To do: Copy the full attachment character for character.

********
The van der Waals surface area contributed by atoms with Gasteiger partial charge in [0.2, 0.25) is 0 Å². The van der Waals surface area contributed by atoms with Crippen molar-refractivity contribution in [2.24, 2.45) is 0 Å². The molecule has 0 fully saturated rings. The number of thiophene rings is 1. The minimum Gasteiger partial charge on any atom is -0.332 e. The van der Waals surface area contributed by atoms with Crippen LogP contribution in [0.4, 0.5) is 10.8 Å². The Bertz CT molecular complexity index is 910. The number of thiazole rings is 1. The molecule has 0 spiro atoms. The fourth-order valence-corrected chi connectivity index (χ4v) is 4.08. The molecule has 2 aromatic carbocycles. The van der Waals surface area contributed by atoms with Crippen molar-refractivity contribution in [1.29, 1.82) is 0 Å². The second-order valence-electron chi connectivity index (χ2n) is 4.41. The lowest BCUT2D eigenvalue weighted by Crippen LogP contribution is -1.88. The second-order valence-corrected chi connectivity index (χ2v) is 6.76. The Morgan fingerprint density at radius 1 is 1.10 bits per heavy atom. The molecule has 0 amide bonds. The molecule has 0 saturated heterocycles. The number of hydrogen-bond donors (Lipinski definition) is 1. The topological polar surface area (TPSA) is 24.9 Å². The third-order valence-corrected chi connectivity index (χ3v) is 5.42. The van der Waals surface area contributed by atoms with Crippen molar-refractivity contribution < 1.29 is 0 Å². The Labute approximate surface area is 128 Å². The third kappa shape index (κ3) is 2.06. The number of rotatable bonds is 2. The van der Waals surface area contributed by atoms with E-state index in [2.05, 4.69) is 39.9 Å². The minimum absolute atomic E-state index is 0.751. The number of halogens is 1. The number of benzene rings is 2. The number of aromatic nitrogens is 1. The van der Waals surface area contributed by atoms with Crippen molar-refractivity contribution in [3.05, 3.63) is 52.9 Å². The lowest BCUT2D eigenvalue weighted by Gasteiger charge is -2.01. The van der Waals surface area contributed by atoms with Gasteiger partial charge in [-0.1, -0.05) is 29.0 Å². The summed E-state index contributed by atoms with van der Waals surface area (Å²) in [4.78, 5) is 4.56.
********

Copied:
The van der Waals surface area contributed by atoms with Gasteiger partial charge in [0.2, 0.25) is 0 Å². The van der Waals surface area contributed by atoms with Crippen molar-refractivity contribution in [2.24, 2.45) is 0 Å². The molecule has 0 fully saturated rings. The number of thiophene rings is 1. The minimum Gasteiger partial charge on any atom is -0.332 e. The van der Waals surface area contributed by atoms with Crippen LogP contribution in [0.4, 0.5) is 10.8 Å². The Bertz CT molecular complexity index is 910. The number of thiazole rings is 1. The molecule has 0 spiro atoms. The fourth-order valence-corrected chi connectivity index (χ4v) is 4.08. The molecule has 2 aromatic carbocycles. The van der Waals surface area contributed by atoms with Crippen molar-refractivity contribution in [1.29, 1.82) is 0 Å². The second-order valence-electron chi connectivity index (χ2n) is 4.41. The lowest BCUT2D eigenvalue weighted by Crippen LogP contribution is -1.88. The second-order valence-corrected chi connectivity index (χ2v) is 6.76. The Morgan fingerprint density at radius 1 is 1.10 bits per heavy atom. The molecule has 0 amide bonds. The molecule has 0 saturated heterocycles. The number of hydrogen-bond donors (Lipinski definition) is 1. The topological polar surface area (TPSA) is 24.9 Å². The third-order valence-corrected chi connectivity index (χ3v) is 5.42. The van der Waals surface area contributed by atoms with Crippen molar-refractivity contribution < 1.29 is 0 Å². The Labute approximate surface area is 128 Å². The third kappa shape index (κ3) is 2.06. The number of rotatable bonds is 2. The van der Waals surface area contributed by atoms with E-state index in [2.05, 4.69) is 39.9 Å². The minimum absolute atomic E-state index is 0.751. The number of halogens is 1. The number of benzene rings is 2. The number of aromatic nitrogens is 1. The van der Waals surface area contributed by atoms with Crippen molar-refractivity contribution in [3.05, 3.63) is 52.9 Å². The lowest BCUT2D eigenvalue weighted by Gasteiger charge is -2.01. The van der Waals surface area contributed by atoms with Gasteiger partial charge in [-0.1, -0.05) is 29.0 Å². The summed E-state index contributed by atoms with van der Waals surface area (Å²) in [4.78, 5) is 4.56.